Editor’s note: This is the first in a series of five columns written by Ron Byler, Mennonite Central Committee U.S. executive director, to mark 100 […]
Last week I worshipped with Philadelphia Praise Center and taught at one day of their summer Peace Camp. Philadelphia Praise Center, a congregation of Franconia Mennonite Conference, holds worship services in Indonesian and in Chin Burmese, and has a house church service in English in the evening.
I attended the congregation’s Indonesian service. I was nervous walking in knowing I wouldn’t understand much since I only know English. As I arrived at the church I was greeted by a few people at the door. They shook my hand and smiled at me and pointed me in the direction to go.
I quickly realized that this church was different from any other Mennonite church I had ever been in.
By the time I arrived, worship had already begun. There were no blue, green or purple hymnals around. There was an electric guitar, drums, a keyboard and five singers. The worship was in a style that reminded me of my experiences with my Baptist church. I recognized several of the songs that were sung in English. There was movement, dancing, hands raised, singing praises to God, together, as one body.
As people filled the space, I didn’t feel like an outsider. No one gave me an awkward stare. No one ran up to me during worship to shake my hand or say something to me. I felt a sense of welcome, even though I didn’t really know anyone.
After the singing, Pastor Aldo welcomed everyone and introduced me as a guest. He then began his sermon, which was completely in Indonesian. The church provided me with headphones so I could hear an English translation. Though I couldn’t understand Pastor Aldo without the translator, I could feel his energy as he preached. When the sermon ended, the worship team got back into position to close with one more song before the benediction.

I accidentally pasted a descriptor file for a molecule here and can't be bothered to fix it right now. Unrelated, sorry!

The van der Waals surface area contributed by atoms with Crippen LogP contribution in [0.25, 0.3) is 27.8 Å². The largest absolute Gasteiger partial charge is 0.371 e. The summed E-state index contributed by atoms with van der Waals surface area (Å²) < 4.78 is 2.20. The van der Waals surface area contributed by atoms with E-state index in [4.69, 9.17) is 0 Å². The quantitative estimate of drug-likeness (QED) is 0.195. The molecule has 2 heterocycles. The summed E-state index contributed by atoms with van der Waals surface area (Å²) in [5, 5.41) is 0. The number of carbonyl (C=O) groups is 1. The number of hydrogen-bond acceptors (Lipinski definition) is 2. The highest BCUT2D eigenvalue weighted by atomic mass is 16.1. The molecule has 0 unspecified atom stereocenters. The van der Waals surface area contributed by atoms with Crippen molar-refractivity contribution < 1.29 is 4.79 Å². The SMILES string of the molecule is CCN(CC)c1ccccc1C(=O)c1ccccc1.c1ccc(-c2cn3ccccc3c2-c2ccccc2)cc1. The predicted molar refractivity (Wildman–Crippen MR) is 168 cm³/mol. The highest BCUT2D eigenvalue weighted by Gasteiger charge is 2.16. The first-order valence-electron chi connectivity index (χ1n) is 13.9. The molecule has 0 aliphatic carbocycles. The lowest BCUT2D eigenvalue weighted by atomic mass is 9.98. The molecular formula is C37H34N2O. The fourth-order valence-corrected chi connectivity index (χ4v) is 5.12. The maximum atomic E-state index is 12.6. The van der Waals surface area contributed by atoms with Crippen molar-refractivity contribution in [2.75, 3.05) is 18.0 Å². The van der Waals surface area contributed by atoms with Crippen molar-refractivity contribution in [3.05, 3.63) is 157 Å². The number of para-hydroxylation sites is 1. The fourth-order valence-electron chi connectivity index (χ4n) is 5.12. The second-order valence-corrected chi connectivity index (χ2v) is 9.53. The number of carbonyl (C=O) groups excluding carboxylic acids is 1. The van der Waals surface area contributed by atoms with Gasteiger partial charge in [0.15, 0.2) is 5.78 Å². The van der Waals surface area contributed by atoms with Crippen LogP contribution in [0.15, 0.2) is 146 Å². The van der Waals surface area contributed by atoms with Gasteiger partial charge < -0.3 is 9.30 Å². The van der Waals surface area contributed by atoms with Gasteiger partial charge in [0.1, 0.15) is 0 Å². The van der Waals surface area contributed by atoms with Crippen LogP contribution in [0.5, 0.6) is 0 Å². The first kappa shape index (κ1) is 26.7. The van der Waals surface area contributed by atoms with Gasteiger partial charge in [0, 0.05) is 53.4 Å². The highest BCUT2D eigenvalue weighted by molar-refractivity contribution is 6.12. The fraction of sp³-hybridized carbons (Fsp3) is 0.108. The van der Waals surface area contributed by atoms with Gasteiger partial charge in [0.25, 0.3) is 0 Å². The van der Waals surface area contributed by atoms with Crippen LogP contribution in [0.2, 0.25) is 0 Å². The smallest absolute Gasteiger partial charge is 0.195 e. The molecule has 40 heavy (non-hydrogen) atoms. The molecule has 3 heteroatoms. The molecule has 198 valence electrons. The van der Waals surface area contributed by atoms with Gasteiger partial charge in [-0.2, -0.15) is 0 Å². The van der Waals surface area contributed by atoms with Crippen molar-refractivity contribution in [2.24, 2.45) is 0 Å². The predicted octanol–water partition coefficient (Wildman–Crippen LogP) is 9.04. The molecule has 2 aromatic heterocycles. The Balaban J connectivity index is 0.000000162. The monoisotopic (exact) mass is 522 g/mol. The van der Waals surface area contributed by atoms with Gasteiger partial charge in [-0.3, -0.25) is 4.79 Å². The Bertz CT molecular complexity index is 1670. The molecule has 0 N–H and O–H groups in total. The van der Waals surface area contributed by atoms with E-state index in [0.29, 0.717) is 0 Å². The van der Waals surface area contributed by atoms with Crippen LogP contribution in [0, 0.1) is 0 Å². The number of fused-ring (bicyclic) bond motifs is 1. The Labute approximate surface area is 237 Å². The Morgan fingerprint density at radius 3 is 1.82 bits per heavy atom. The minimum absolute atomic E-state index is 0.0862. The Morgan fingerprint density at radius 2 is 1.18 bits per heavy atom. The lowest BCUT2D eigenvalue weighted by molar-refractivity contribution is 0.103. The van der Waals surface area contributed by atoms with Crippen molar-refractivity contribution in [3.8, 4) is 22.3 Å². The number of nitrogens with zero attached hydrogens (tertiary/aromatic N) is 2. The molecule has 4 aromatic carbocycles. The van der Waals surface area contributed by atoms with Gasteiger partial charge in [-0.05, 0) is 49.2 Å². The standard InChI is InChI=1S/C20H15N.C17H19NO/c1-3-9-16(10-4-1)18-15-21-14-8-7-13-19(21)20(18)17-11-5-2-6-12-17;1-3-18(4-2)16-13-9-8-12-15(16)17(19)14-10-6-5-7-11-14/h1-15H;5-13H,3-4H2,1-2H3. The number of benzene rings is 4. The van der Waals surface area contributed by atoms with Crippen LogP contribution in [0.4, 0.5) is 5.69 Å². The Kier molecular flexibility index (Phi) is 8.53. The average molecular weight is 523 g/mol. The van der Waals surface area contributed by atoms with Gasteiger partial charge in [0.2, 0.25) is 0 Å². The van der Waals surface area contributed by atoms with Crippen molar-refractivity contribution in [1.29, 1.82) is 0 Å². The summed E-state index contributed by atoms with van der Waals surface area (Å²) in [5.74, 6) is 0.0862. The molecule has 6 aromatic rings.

A few days later I led a session at Philadelphia Praise Center’s Peace Camp. Peace Camps are for children age 6 through 12 to have a week of fun and education about the Christian faith. I was asked to co-lead with John Bergen, associate pastor of Germantown Mennonite Church. I began my session with some games to help the kids burn some energy and get comfortable.
We then settled down and shared Bible stories. My group acted out Acts 5:12-42 and Exodus 1:8-22. Both texts deal with elements of protest and doing what’s right in the face of danger. I was impressed by the children’s ability to talk openly about these stories and how they relate to their lives.
My time at Philadelphia Praise Center was amazing. The people I encountered were kind, welcoming and hospitable. They care about God and their community. Even though I didn’t know the language or culture, they welcomed me in and allowed me to worship with them. I left refreshed and renewed by the Spirit.
Jerrell Williams is a Master of Divinity student at Pittsburgh (Pennsylvania) Theological Seminary and is interning this summer with Franconia Mennonite Conference and The Mennonite.
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